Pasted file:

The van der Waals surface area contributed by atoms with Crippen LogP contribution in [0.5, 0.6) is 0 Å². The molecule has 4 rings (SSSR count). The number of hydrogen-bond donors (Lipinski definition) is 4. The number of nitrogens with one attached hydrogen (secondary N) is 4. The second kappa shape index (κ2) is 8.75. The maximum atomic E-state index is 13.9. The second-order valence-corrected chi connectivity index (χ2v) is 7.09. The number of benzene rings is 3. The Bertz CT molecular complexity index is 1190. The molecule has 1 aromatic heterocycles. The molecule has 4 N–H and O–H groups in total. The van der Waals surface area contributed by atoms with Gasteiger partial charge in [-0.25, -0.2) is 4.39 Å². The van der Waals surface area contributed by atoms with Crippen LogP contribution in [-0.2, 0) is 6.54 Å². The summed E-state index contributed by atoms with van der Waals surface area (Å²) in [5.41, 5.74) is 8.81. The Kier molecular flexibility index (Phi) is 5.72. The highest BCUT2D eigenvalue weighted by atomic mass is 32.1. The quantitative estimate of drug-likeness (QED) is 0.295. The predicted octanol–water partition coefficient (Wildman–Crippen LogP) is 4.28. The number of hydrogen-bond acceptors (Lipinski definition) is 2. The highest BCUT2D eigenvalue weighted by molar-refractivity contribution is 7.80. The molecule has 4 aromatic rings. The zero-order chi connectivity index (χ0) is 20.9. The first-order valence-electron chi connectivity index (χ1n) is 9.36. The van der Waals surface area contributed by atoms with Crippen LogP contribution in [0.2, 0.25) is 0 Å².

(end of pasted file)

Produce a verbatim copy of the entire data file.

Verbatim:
The van der Waals surface area contributed by atoms with Crippen LogP contribution in [0.5, 0.6) is 0 Å². The molecule has 4 rings (SSSR count). The number of hydrogen-bond donors (Lipinski definition) is 4. The number of nitrogens with one attached hydrogen (secondary N) is 4. The second kappa shape index (κ2) is 8.75. The maximum atomic E-state index is 13.9. The second-order valence-corrected chi connectivity index (χ2v) is 7.09. The number of benzene rings is 3. The Bertz CT molecular complexity index is 1190. The molecule has 1 aromatic heterocycles. The molecule has 4 N–H and O–H groups in total. The van der Waals surface area contributed by atoms with Gasteiger partial charge in [-0.25, -0.2) is 4.39 Å². The van der Waals surface area contributed by atoms with Crippen LogP contribution in [-0.2, 0) is 6.54 Å². The summed E-state index contributed by atoms with van der Waals surface area (Å²) in [5.41, 5.74) is 8.81. The Kier molecular flexibility index (Phi) is 5.72. The highest BCUT2D eigenvalue weighted by atomic mass is 32.1. The quantitative estimate of drug-likeness (QED) is 0.295. The predicted octanol–water partition coefficient (Wildman–Crippen LogP) is 4.28. The number of hydrogen-bond acceptors (Lipinski definition) is 2. The highest BCUT2D eigenvalue weighted by molar-refractivity contribution is 7.80. The molecule has 4 aromatic rings. The zero-order chi connectivity index (χ0) is 20.9. The first-order valence-electron chi connectivity index (χ1n) is 9.36. The van der Waals surface area contributed by atoms with Crippen LogP contribution in [0.2, 0.25) is 0 Å².